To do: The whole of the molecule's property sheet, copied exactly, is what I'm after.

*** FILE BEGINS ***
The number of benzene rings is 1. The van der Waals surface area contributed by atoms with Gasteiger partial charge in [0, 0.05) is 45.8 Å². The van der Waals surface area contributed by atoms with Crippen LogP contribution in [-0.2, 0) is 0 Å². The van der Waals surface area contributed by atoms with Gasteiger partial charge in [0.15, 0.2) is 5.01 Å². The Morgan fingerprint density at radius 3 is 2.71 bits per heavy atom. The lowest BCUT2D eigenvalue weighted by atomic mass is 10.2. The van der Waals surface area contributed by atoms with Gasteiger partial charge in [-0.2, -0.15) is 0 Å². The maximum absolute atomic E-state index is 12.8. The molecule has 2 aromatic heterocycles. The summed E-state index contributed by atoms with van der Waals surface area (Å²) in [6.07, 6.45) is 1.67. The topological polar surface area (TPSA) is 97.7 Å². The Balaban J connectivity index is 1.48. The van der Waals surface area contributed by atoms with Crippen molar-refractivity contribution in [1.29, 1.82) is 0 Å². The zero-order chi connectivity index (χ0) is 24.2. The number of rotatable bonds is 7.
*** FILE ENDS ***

The number of benzene rings is 1. The van der Waals surface area contributed by atoms with Gasteiger partial charge in [0, 0.05) is 45.8 Å². The van der Waals surface area contributed by atoms with Crippen LogP contribution in [-0.2, 0) is 0 Å². The van der Waals surface area contributed by atoms with Gasteiger partial charge in [0.15, 0.2) is 5.01 Å². The Morgan fingerprint density at radius 3 is 2.71 bits per heavy atom. The lowest BCUT2D eigenvalue weighted by atomic mass is 10.2. The van der Waals surface area contributed by atoms with Gasteiger partial charge in [-0.2, -0.15) is 0 Å². The maximum absolute atomic E-state index is 12.8. The molecule has 2 aromatic heterocycles. The summed E-state index contributed by atoms with van der Waals surface area (Å²) in [6.07, 6.45) is 1.67. The topological polar surface area (TPSA) is 97.7 Å². The Balaban J connectivity index is 1.48. The van der Waals surface area contributed by atoms with Crippen molar-refractivity contribution in [1.29, 1.82) is 0 Å². The zero-order chi connectivity index (χ0) is 24.2. The number of rotatable bonds is 7.